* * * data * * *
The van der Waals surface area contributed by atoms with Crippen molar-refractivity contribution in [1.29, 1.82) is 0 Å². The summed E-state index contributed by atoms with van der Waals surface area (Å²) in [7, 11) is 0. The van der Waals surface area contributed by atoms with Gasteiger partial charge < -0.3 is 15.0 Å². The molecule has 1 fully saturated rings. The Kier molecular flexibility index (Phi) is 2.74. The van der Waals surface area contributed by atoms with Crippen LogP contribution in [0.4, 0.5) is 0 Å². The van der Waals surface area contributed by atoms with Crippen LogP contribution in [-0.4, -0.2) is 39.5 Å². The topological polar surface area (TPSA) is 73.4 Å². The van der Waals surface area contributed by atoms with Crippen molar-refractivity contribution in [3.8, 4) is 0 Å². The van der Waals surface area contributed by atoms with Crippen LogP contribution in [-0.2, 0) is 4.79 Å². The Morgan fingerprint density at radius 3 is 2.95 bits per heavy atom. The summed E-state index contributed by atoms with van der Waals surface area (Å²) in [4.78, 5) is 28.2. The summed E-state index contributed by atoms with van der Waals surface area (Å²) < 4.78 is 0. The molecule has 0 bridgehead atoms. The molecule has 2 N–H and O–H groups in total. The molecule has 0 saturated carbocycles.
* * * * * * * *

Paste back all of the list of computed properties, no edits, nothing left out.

The van der Waals surface area contributed by atoms with Crippen molar-refractivity contribution in [1.29, 1.82) is 0 Å². The summed E-state index contributed by atoms with van der Waals surface area (Å²) in [7, 11) is 0. The van der Waals surface area contributed by atoms with Gasteiger partial charge < -0.3 is 15.0 Å². The molecule has 1 fully saturated rings. The Kier molecular flexibility index (Phi) is 2.74. The van der Waals surface area contributed by atoms with Crippen LogP contribution in [0.4, 0.5) is 0 Å². The van der Waals surface area contributed by atoms with Crippen LogP contribution in [-0.4, -0.2) is 39.5 Å². The topological polar surface area (TPSA) is 73.4 Å². The van der Waals surface area contributed by atoms with Crippen molar-refractivity contribution in [3.8, 4) is 0 Å². The van der Waals surface area contributed by atoms with Crippen LogP contribution in [-0.2, 0) is 4.79 Å². The Morgan fingerprint density at radius 3 is 2.95 bits per heavy atom. The summed E-state index contributed by atoms with van der Waals surface area (Å²) in [4.78, 5) is 28.2. The summed E-state index contributed by atoms with van der Waals surface area (Å²) < 4.78 is 0. The molecule has 0 bridgehead atoms. The molecule has 2 N–H and O–H groups in total. The molecule has 0 saturated carbocycles.